Policy Paper

Nuclear Energy and the United States-Mexico 123 Agreement

in Program

Mexico’s nuclear program dates back to the 1950s with research being performed at universities around the country and the creation of the Comisión Nacional de Energía Nuclear (CNEN) by presidential decree in 1956 under the conviction that peaceful nuclear energetic and non-energetic applications could contribute to scientific and technological development of Mexico. In 2016, the governments of both Mexico and the United States announced an agreement for cooperation concerning peaceful uses of nuclear energy. It was part of a comprehensive set of bilateral agreements and initiatives on issues including education, trade, travel, climate change and environmental protection, overall energy cooperation, health, and security. Hence, the Agreement must be seen as one of the different components of the functional integration of North America. The Agreement builds on the existing limited cooperation between the United States and Mexico under the PSAs and establishes the conditions for continued U.S. civil nuclear trade with Mexico. The Agreement also provides for broader support between the United States and Mexico by encouraging the exchange of best practices for nuclear policy development and the training and development of human resources in the nuclear sector.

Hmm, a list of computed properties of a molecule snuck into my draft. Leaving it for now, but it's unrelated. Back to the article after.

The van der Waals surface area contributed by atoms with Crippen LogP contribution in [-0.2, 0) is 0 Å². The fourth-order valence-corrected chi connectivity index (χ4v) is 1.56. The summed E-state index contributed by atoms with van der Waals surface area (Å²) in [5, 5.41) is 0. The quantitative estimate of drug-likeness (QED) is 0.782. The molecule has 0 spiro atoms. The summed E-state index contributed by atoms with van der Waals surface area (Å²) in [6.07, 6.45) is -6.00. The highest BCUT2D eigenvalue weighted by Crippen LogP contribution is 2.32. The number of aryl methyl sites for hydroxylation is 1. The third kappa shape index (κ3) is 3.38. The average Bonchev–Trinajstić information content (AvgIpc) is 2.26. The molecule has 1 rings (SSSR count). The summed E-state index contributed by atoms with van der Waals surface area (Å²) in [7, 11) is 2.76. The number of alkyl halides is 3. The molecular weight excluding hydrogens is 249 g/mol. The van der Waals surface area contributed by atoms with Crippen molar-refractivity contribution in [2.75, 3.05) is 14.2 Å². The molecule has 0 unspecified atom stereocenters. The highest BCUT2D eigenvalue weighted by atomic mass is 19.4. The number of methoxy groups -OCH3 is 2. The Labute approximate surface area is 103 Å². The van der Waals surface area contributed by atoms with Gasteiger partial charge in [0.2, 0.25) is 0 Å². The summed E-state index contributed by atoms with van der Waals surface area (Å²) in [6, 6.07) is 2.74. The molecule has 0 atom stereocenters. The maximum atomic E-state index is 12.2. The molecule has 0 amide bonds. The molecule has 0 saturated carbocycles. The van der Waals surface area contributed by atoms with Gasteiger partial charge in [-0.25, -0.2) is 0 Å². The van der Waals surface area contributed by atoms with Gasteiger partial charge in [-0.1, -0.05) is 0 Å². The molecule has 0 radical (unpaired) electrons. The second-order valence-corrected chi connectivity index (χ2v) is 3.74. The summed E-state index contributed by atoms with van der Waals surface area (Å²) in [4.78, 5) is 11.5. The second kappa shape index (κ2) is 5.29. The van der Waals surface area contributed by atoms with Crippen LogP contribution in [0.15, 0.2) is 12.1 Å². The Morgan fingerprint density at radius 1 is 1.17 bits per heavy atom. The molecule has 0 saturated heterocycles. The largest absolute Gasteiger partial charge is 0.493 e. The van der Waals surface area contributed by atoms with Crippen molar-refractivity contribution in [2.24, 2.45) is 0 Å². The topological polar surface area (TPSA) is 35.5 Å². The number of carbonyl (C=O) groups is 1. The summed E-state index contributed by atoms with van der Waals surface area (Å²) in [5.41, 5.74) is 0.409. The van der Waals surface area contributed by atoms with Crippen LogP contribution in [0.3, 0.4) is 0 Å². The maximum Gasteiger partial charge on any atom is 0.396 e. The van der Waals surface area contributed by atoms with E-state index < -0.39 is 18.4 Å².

However, the importance of the United States-Mexico 123 Agreement is not just limited to potential commercial cooperation, as much as it is important that normalized nuclear cooperation between neighbors ensures transparency in both governments’ commitment to develop, safeguard, and support nuclear power. As with other important partners, the authors believe that the Agreement itself can be a springboard into broader and significant discussion and cooperation in a very complex bilateral relationship. As such, this paper provides recommendations that are intended to foster that type of engagement.

This piece was written by Stimson Non-Resident Fellow Diego Cándano Laris, and the Wlson Center’s Sarah Riedel and Richard Goorevich.

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